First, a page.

A hybrid stochastic approach for self-location of wireless sensors in indoor environments.
Bottom Line:
While the need for these systems is widely proven, there is a clear lack of accuracy.This phase can be very time consuming.Our goal is to reduce the training phase in an indoor environment, but, without an loss of precision.
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PubMed Central - PubMed
Affiliation: Departamento de Comunicaciones, Universidad Politécnica de Valencia. Camino Vera s/n, 46022, Valencia, Spain; E-Mails: jtomas@dcom.upv.es ; migarpi@posgrado.upv.es ; alcasol@epsg.upv.es.
ABSTRACT
Indoor location systems, especially those using wireless sensor networks, are used in many application areas. While the need for these systems is widely proven, there is a clear lack of accuracy. Many of the implemented applications have high errors in their location estimation because of the issues arising in the indoor environment. Two different approaches had been proposed using WLAN location systems: on the one hand, the so-called deductive methods take into account the physical properties of signal propagation. These systems require a propagation model, an environment map, and the position of the radio-stations. On the other hand, the so-called inductive methods require a previous training phase where the system learns the received signal strength (RSS) in each location. This phase can be very time consuming. This paper proposes a new stochastic approach which is based on a combination of deductive and inductive methods whereby wireless sensors could determine their positions using WLAN technology inside a floor of a building. Our goal is to reduce the training phase in an indoor environment, but, without an loss of precision. Finally, we compare the measurements taken using our proposed method in a real environment with the measurements taken by other developed systems. Comparisons between the proposed system and other hybrid methods are also provided. No MeSH data available. |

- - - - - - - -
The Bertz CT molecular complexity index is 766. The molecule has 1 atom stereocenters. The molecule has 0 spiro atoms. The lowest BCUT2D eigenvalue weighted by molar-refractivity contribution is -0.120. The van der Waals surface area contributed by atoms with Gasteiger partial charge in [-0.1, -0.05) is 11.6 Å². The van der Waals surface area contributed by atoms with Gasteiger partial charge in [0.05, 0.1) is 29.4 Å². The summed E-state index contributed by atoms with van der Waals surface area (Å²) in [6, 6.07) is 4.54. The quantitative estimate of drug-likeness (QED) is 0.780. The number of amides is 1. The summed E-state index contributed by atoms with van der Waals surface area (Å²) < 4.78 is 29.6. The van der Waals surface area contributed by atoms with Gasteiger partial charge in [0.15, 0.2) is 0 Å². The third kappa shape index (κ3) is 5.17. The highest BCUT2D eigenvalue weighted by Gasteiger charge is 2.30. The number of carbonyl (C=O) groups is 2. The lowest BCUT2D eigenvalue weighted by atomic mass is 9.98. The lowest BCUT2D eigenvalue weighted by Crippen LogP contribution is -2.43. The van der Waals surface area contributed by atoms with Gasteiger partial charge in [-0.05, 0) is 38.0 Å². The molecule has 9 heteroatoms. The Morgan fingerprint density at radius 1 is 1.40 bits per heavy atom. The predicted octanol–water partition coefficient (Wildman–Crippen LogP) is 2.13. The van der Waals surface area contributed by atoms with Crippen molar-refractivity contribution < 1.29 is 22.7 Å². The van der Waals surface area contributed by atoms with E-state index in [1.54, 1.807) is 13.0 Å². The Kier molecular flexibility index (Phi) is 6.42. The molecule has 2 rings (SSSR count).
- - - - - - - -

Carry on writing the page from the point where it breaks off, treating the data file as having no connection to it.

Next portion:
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Mentions: In the training phase, we have estimated p(oij /li,Bj). In this stage several methods such as histogram or kernel can be used. Then, using equation (8), we can write:(9)p(oj∣l,Bj,Tij)=p(oj−10nlog(djdij)+LwjLwij∣l,Bj)where n = 2 in free space. In order to obtain the optimal location for equation (2), the proposed algorithm is written in pseudocode in Figure 1. Its explanation is as follows: given the input signal strength the location probability for each point is evaluate using 0.5 meter greed. For each point the k nearest samples are taken. The probability of this location is calculated using equation (5), but, using only these k samples instead the all training set. Farther samples will distort the results. For each sample (of k nearest samples), first we use equation (9) to combine the deductive approach, to take into account the shift from the actual location to the sample location, and, second the inductive approach, to obtain the signal probability in a well known place. |
View Article: PubMed Central - PubMed
Affiliation: Departamento de Comunicaciones, Universidad Politécnica de Valencia. Camino Vera s/n, 46022, Valencia, Spain; E-Mails: jtomas@dcom.upv.es ; migarpi@posgrado.upv.es ; alcasol@epsg.upv.es.
No MeSH data available.